Sept 10 (Reuters) - U.S. energy regulators on Thursday granted Freeport LNG’s request for three more years - until May 2026 - to complete its proposed fourth liquefaction train at its LNG export plant in Texas.
The U.S. Federal Energy Regulatory Commission (FERC) approved construction of the fourth train in May 2019, requiring Freeport to finish the facility within four years by May 2023.
Like other LNG exporters around the world, Freeport put off making a final investment decision (FID) to build the fourth train earlier this year after gas prices in Europe and Asia collapsed to record lows as energy demand collapsed due to coronavirus.
Freeport has said it does not expect to make a FID to build the fourth train this year due to “the current market conditions resulting from COVID-19,” but noted “we can be ready to start construction by mid-2021, if market conditions improve.”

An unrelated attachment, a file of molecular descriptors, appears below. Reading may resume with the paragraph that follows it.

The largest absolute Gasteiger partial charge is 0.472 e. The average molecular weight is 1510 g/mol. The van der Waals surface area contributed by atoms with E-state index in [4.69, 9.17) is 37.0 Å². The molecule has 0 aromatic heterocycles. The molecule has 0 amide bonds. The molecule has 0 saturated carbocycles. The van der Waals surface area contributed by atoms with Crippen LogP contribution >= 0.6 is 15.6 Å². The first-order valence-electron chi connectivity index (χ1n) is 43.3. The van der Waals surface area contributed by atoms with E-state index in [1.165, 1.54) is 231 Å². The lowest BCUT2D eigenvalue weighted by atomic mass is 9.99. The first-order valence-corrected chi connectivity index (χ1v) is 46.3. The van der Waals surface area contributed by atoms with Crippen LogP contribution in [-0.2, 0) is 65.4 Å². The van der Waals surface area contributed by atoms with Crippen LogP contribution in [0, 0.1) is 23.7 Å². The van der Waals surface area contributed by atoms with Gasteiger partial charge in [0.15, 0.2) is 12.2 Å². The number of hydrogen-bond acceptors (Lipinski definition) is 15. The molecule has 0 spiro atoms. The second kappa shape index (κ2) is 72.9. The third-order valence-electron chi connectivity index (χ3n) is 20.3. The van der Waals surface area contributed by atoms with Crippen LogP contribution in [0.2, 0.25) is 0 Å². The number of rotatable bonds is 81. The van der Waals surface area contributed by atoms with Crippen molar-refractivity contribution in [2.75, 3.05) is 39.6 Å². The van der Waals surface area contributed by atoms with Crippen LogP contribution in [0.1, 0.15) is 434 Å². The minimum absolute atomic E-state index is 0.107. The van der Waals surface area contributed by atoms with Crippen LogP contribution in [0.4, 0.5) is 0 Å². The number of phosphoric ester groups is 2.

Before delaying the FID in March, Freeport said it planned to make a decision on Train 4 during the first quarter of 2020, which would have enabled the unit to enter service in 2023.
In mid-2019, about a dozen North American developers, including Freeport, said they planned to make FIDs by the end of the year. But none of those projects are under construction. All of those FIDs were delayed until 2020 or later.
At the start of 2020, another dozen or so developers - some from 2019 - said they planned to make FIDs by the end of this year. Currently, however, that total is down to just two, and analysts said they expect only one project to actually go forward this year.
Each train at Freeport is designed to produce about 5 million tonnes per annum (MTPA) of LNG or around 0.7 billion cubic feet per day (bcfd) of natural gas.
Reporting by Scott DiSavino Editing by Chizu Nomiyama
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